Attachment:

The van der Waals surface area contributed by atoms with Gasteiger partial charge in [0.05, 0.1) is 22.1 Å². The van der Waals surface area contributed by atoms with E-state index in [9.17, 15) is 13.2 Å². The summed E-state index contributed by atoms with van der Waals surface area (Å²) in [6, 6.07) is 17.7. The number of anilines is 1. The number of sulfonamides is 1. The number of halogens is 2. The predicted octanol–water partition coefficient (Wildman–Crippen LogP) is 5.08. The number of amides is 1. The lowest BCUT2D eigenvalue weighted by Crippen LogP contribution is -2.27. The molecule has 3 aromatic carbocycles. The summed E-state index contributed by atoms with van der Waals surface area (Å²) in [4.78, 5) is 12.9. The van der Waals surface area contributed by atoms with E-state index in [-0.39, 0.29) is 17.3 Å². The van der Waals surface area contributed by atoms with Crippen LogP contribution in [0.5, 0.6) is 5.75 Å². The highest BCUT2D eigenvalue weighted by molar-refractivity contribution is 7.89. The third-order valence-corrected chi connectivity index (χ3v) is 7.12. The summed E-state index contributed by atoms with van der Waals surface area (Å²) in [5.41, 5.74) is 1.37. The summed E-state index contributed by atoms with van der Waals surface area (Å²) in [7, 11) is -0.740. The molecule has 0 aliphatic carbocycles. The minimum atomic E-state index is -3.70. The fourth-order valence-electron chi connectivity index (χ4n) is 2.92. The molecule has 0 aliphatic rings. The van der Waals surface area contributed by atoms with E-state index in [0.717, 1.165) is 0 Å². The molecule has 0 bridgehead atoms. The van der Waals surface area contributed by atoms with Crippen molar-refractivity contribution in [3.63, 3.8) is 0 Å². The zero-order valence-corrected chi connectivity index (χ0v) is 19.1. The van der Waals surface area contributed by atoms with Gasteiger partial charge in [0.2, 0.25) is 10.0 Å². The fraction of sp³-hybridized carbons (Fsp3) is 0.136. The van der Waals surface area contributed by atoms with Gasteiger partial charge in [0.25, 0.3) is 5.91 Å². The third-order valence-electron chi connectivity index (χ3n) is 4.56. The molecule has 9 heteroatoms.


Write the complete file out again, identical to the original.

The van der Waals surface area contributed by atoms with Gasteiger partial charge in [0.05, 0.1) is 22.1 Å². The van der Waals surface area contributed by atoms with E-state index in [9.17, 15) is 13.2 Å². The summed E-state index contributed by atoms with van der Waals surface area (Å²) in [6, 6.07) is 17.7. The number of anilines is 1. The number of sulfonamides is 1. The number of halogens is 2. The predicted octanol–water partition coefficient (Wildman–Crippen LogP) is 5.08. The number of amides is 1. The lowest BCUT2D eigenvalue weighted by Crippen LogP contribution is -2.27. The molecule has 3 aromatic carbocycles. The summed E-state index contributed by atoms with van der Waals surface area (Å²) in [4.78, 5) is 12.9. The van der Waals surface area contributed by atoms with E-state index in [-0.39, 0.29) is 17.3 Å². The van der Waals surface area contributed by atoms with Crippen LogP contribution in [0.5, 0.6) is 5.75 Å². The highest BCUT2D eigenvalue weighted by molar-refractivity contribution is 7.89. The third-order valence-corrected chi connectivity index (χ3v) is 7.12. The summed E-state index contributed by atoms with van der Waals surface area (Å²) in [5.41, 5.74) is 1.37. The summed E-state index contributed by atoms with van der Waals surface area (Å²) in [7, 11) is -0.740. The molecule has 0 aliphatic carbocycles. The minimum atomic E-state index is -3.70. The fourth-order valence-electron chi connectivity index (χ4n) is 2.92. The molecule has 0 aliphatic rings. The van der Waals surface area contributed by atoms with E-state index in [0.717, 1.165) is 0 Å². The molecule has 0 bridgehead atoms. The van der Waals surface area contributed by atoms with Crippen molar-refractivity contribution in [3.63, 3.8) is 0 Å². The zero-order valence-corrected chi connectivity index (χ0v) is 19.1. The van der Waals surface area contributed by atoms with Gasteiger partial charge in [0.2, 0.25) is 10.0 Å². The fraction of sp³-hybridized carbons (Fsp3) is 0.136. The van der Waals surface area contributed by atoms with Gasteiger partial charge in [0.25, 0.3) is 5.91 Å². The third-order valence-electron chi connectivity index (χ3n) is 4.56. The molecule has 9 heteroatoms.